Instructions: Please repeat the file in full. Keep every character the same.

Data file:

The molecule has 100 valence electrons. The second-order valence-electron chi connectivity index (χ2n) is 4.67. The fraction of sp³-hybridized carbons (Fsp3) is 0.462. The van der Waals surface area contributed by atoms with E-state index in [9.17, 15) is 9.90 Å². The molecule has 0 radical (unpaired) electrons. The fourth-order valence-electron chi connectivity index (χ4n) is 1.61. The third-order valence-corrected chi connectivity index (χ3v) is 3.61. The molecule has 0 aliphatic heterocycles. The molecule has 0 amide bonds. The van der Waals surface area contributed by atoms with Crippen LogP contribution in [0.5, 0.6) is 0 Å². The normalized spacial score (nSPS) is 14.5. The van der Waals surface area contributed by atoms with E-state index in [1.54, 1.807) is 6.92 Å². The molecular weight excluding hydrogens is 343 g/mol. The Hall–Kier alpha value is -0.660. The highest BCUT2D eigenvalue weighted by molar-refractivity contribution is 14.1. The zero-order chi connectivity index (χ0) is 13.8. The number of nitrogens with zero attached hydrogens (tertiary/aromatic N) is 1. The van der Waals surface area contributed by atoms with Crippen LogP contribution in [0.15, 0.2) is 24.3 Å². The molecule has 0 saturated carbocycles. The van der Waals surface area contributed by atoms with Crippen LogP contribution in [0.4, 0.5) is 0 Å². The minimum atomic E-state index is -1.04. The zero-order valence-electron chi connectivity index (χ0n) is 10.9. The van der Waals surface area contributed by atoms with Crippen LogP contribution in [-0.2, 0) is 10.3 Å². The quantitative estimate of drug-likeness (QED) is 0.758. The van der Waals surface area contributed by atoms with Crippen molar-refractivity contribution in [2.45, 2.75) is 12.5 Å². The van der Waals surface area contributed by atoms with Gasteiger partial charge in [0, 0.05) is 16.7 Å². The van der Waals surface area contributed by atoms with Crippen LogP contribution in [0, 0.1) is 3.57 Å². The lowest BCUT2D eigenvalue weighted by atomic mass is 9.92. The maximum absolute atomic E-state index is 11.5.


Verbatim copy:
The molecule has 100 valence electrons. The second-order valence-electron chi connectivity index (χ2n) is 4.67. The fraction of sp³-hybridized carbons (Fsp3) is 0.462. The van der Waals surface area contributed by atoms with E-state index in [9.17, 15) is 9.90 Å². The molecule has 0 radical (unpaired) electrons. The fourth-order valence-electron chi connectivity index (χ4n) is 1.61. The third-order valence-corrected chi connectivity index (χ3v) is 3.61. The molecule has 0 aliphatic heterocycles. The molecule has 0 amide bonds. The van der Waals surface area contributed by atoms with Crippen LogP contribution in [0.5, 0.6) is 0 Å². The normalized spacial score (nSPS) is 14.5. The van der Waals surface area contributed by atoms with E-state index in [1.54, 1.807) is 6.92 Å². The molecular weight excluding hydrogens is 343 g/mol. The Hall–Kier alpha value is -0.660. The highest BCUT2D eigenvalue weighted by molar-refractivity contribution is 14.1. The zero-order chi connectivity index (χ0) is 13.8. The number of nitrogens with zero attached hydrogens (tertiary/aromatic N) is 1. The van der Waals surface area contributed by atoms with Crippen LogP contribution in [0.15, 0.2) is 24.3 Å². The molecule has 0 saturated carbocycles. The van der Waals surface area contributed by atoms with Crippen LogP contribution in [0.4, 0.5) is 0 Å². The minimum atomic E-state index is -1.04. The zero-order valence-electron chi connectivity index (χ0n) is 10.9. The van der Waals surface area contributed by atoms with Crippen LogP contribution in [-0.2, 0) is 10.3 Å². The quantitative estimate of drug-likeness (QED) is 0.758. The van der Waals surface area contributed by atoms with Crippen molar-refractivity contribution in [2.45, 2.75) is 12.5 Å². The van der Waals surface area contributed by atoms with Gasteiger partial charge in [0, 0.05) is 16.7 Å². The van der Waals surface area contributed by atoms with Crippen LogP contribution in [0, 0.1) is 3.57 Å². The lowest BCUT2D eigenvalue weighted by atomic mass is 9.92. The maximum absolute atomic E-state index is 11.5.